Steam and iron eclipsed wood and sail in the 1850s. Steam tonnage, which in 1850 represented under 7 per cent of British output, accounted for 70 per cent by 1870. About 24,000 of 47,500 men working in shipbuilding in 1871 were resident in Scotland, all but a few employed in the Clyde yards. They produced at least one-third of British tonnage—mostly specialist vessels—every year from 1870 to 1914. The Wear initially challenged the Clyde, producing about one-third of Britain's merchant tonnage in the 1830s, but the north-east increasingly specialized in lower-cost tramp shipping. Belfast was essentially an extension of Clyde capacity, and by 1914 one firm, Harland and Wolff, dominated its shipbuilding just as Cammell Laird on the Mersey and Vickers-Armstrong at Barrow controlled regional output.
The integration of iron, steel, coal, and shipbuilding as major exporting industries explains why the economy which made shipbuilding regions prosperous before 1914 should be a source of economic weakness after 1920. The long decline of shipbuilding had a downward multiplier effect on these regional economies which became the depressed areas of inter-war Britain.
Demand for capital goods declined rapidly after 1920, but shipbuilding suffered most. World capacity had been grossly inflated during the First World War, but peacetime demand was reduced by the decline in world trade. In 1933 launchings from British yards fell to 7 per cent of the 1914 figure. Foreign orders for new ships were markedly reduced. Britain was slow to move into the production of motor vessels which were most in demand; foreign governments provided subsidies to retain orders within their own boundaries. In 1930 ‘National Shipbuilders' Security Limited’ was formed to reduce the number of shipyards and excess capacity. By 1937, 28 firms had been bought and closed, with a capacity of about 3,500,000 tons. The government in 1935 sponsored an ineffective ‘scrap and build’ scheme whereby owners were subsidized to scrap 2 tons of shipping for every new ton they ordered.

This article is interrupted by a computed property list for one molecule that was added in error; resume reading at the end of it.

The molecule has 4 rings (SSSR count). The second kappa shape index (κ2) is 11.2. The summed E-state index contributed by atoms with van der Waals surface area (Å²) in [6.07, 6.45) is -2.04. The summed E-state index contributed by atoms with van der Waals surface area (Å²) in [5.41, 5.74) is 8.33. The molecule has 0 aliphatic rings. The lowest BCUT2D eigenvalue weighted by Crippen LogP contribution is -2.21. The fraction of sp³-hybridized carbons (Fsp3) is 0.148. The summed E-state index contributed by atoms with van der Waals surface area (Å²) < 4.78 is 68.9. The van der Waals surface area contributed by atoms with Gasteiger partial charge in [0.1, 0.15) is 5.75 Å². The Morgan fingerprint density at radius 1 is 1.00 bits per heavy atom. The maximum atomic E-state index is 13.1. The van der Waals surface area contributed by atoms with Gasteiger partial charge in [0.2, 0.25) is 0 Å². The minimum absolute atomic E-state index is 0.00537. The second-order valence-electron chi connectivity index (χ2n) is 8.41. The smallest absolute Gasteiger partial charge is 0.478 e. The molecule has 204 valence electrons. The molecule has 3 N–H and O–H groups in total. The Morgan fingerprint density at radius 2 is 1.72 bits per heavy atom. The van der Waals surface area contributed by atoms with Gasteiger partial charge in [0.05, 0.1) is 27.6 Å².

Rearmament and the Second World War revived shipbuilding, and after 1945 the world dollar shortage drove shipowners to order in Britain. World trade expanded and kept the boom going, but increasingly foreign yards benefited from this exceptional demand. The Clyde produced a third of British tonnage in the early 1950s (although demand was greatest for tankers and cargo ships); the Wear and Tees a quarter and the Tyne about one-sixth; Belfast, the Mersey, and Barrow nearly one-quarter. In 1956 Britain was third in export sales behind Germany and Japan; by 1977 she produced 4 per cent of world output (compared with 60 per cent in 1910–14), and British owners were ordering ships from overseas. Asia, with its low labour costs and modern equipment, became the most significant continent for ship production. The government responded by further rationalization under British Shipbuilders (1977), a public corporation. Technically backward, the industry was faced with closures and redundancies until the government returned firms to private ownership and a process of private investment in the 1980s. Shipbuilding survives but subject to intense foreign competition. See also merchant navy.
"shipbuilding." The Oxford Companion to British History. . Encyclopedia.com. (January 15, 2018). http://www.encyclopedia.com/history/encyclopedias-almanacs-transcripts-and-maps/shipbuilding
"shipbuilding." The Oxford Companion to British History. . Retrieved January 15, 2018 from Encyclopedia.com: http://www.encyclopedia.com/history/encyclopedias-almanacs-transcripts-and-maps/shipbuilding
"shipbuilding." Oxford Dictionary of Rhymes. . Encyclopedia.com. (January 15, 2018). http://www.encyclopedia.com/humanities/dictionaries-thesauruses-pictures-and-press-releases/shipbuilding
"shipbuilding." Oxford Dictionary of Rhymes. . Retrieved January 15, 2018 from Encyclopedia.com: http://www.encyclopedia.com/humanities/dictionaries-thesauruses-pictures-and-press-releases/shipbuilding